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Pathogenicity, genotyping and antibacterial susceptibility of the Listeria spp. recovered from stray dogs

Abay, Seçil, Çakır Bayram, Latife, Aydin, Fuat, Müştak, Hamit Kaan, Diker, Kadir Serdar, Erol, İrfan
Microbial pathogenesis 2019 v.126 pp. 123-133
Listeria innocua, Listeria monocytogenes, agar, amoxicillin, analytical kits, antibiotic resistance, brain, cefuroxime, dogs, eosin, erythromycin, feces, gender, genes, genotyping, gentamicin, heart, histopathology, immunologic techniques, intestines, kidneys, liver, mice, microorganisms, nalidixic acid, pancreas, pathogenesis, phylogeny, polymerase chain reaction, public health, ribosomal DNA, risk, sequence analysis, serotypes, spleen, stomach, streptomycin, uterus, virulence, Turkey (country)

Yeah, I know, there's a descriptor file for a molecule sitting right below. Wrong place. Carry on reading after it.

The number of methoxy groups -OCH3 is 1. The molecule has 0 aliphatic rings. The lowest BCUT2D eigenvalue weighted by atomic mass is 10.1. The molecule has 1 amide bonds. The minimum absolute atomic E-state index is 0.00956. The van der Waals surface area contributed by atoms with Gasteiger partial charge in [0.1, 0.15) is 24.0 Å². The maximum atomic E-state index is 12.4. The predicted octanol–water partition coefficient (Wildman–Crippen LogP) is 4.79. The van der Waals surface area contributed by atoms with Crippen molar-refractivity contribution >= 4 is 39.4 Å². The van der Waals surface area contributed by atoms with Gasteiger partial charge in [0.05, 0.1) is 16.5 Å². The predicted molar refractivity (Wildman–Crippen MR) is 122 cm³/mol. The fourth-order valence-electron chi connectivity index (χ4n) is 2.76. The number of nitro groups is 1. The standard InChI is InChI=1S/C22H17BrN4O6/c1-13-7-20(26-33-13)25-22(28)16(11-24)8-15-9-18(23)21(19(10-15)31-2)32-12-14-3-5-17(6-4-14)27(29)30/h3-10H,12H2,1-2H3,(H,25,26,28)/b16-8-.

The present study aimed to determine the prevalence of Listeria spp. in stray dogs in the Kayseri province of Turkey. In addition, serotyping, genotyping and virulence gene analysis of the isolated Listeria spp. were performed and their pathogenicity and antibacterial susceptibility were investigated.The study included 80 rectal swaps taken from 80 stray dogs of different ages and gender that were sheltered in the Kayseri Municipal Dog Shelter. Listeria selective broth and Listeria selective agar were used for the isolation of Listeria spp. and the isolates were identified using a Microbact 12L (Oxoid, England) identification test kit. 16S rDNA sequencing and species-specific polymerase chain reaction (PCR) were performed for molecular identification of the isolates, multiplex PCR and a serological test were performed for serotyping, and PCR was used for virulence gene analysis. For determining the pathogenicity of L. monocytogenes and L. innocua isolates, a total of 100 mice (50 pregnant and 50 non-pregnant) were used. The mice were infected intraperitoneally; the inoculation dose was 1 × 109 CFU/mL and 0.2 mL was used for each animal. Tissue samples obtained from infected mice were processed for the re-isolation of the Listeria spp. and then stained with hematoxylin eosin and Brown-Brenn Gram stain. The antibiotic susceptibilities of the isolates were determined by the disk diffusion method.Listeria spp. were isolated from 5 (6.25%) of the 80 fecal samples. While 1 of the isolates was identified as L. monocytogenes, 4 of them were identified as L. innocua. Serotyping by serological and molecular methods revealed the isolate of L. monocytogenes to be serotype 1/2a. According to the phylogenetic trees, L. innocua and L. monocytogenes strains were clustered in different groups. The L. monocytogenes isolate was positive for all virulence genes tested. All L. innocua isolates were positive for the plcB gene. While all L. innocua isolates were negative for the lin1068 gene, 3 L. innocua isolates were found to be positive for the lin0558 gene. In mice infected with L. monocytogenes, pathological findings were observed in the uterus, intestines, pancreas, and heart. In mice infected with L. innocua, pathological findings were observed in the stomach, intestines and spleen. L. monocytogenes- or L. innocua-related infections or other inflammatory reactions were not observed in the brains of infected animals. On histopathological examination with Gram stain, an abundance of Listeria spp. was observed in the lesions of the liver, spleen, uterus, and kidney. Moreover, while abortion was observed in all animals infected with L. monocytogenes, it was not observed in any of the animals infected with L. innocua. Antibiotic susceptibility testing revealed that all 5 isolates were sensitive to ampicillin, amoxicillin/clavulanic acid, erythromycin, gentamicin, penicillin G, and trimethoprim-sulfamethoxazole and were resistant to nalidixic acid, streptomycin, and cefuroxime sodium.Considering also the pathogenicity of the isolated microorganisms, it can be suggested that stray dogs as carriers of Listeria spp. are a significant risk to public health. As L. innocua isolates, which are considered apathogenic, led to the occurrence of lesions similar to those caused by L. monocytogenes, detailed studies on the pathogenesis of L. innocua infections caused by L. innocua isolates recovered from various sources are required.